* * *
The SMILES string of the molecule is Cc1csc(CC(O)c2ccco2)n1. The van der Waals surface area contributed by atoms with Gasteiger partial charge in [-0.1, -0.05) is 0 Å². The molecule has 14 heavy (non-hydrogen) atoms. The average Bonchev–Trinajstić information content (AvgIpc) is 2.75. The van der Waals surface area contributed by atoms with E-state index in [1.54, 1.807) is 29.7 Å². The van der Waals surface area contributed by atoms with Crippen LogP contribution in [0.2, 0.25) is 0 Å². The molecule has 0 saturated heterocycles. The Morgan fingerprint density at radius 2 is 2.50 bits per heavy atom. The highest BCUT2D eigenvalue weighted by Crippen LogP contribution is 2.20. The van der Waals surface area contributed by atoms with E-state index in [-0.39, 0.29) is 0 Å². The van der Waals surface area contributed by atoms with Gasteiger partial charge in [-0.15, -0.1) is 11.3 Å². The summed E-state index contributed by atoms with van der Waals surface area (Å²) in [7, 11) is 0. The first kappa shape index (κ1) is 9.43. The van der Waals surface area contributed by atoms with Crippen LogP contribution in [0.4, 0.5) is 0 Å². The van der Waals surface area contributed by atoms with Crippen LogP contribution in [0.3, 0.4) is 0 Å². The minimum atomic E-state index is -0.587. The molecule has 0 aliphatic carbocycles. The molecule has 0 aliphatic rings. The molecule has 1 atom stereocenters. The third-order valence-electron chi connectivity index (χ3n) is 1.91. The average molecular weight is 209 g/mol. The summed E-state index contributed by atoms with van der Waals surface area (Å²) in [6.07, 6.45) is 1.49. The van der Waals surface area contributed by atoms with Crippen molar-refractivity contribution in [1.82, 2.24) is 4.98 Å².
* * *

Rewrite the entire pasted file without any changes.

The SMILES string of the molecule is Cc1csc(CC(O)c2ccco2)n1. The van der Waals surface area contributed by atoms with Gasteiger partial charge in [-0.1, -0.05) is 0 Å². The molecule has 14 heavy (non-hydrogen) atoms. The average Bonchev–Trinajstić information content (AvgIpc) is 2.75. The van der Waals surface area contributed by atoms with E-state index in [1.54, 1.807) is 29.7 Å². The van der Waals surface area contributed by atoms with Crippen LogP contribution in [0.2, 0.25) is 0 Å². The molecule has 0 saturated heterocycles. The Morgan fingerprint density at radius 2 is 2.50 bits per heavy atom. The highest BCUT2D eigenvalue weighted by Crippen LogP contribution is 2.20. The van der Waals surface area contributed by atoms with E-state index in [-0.39, 0.29) is 0 Å². The van der Waals surface area contributed by atoms with Gasteiger partial charge in [-0.15, -0.1) is 11.3 Å². The summed E-state index contributed by atoms with van der Waals surface area (Å²) in [7, 11) is 0. The first kappa shape index (κ1) is 9.43. The van der Waals surface area contributed by atoms with Crippen LogP contribution in [0.4, 0.5) is 0 Å². The van der Waals surface area contributed by atoms with Crippen LogP contribution in [0.3, 0.4) is 0 Å². The minimum atomic E-state index is -0.587. The molecule has 0 aliphatic carbocycles. The molecule has 0 aliphatic rings. The molecule has 1 atom stereocenters. The third-order valence-electron chi connectivity index (χ3n) is 1.91. The average molecular weight is 209 g/mol. The summed E-state index contributed by atoms with van der Waals surface area (Å²) in [6.07, 6.45) is 1.49. The van der Waals surface area contributed by atoms with Crippen molar-refractivity contribution in [1.82, 2.24) is 4.98 Å².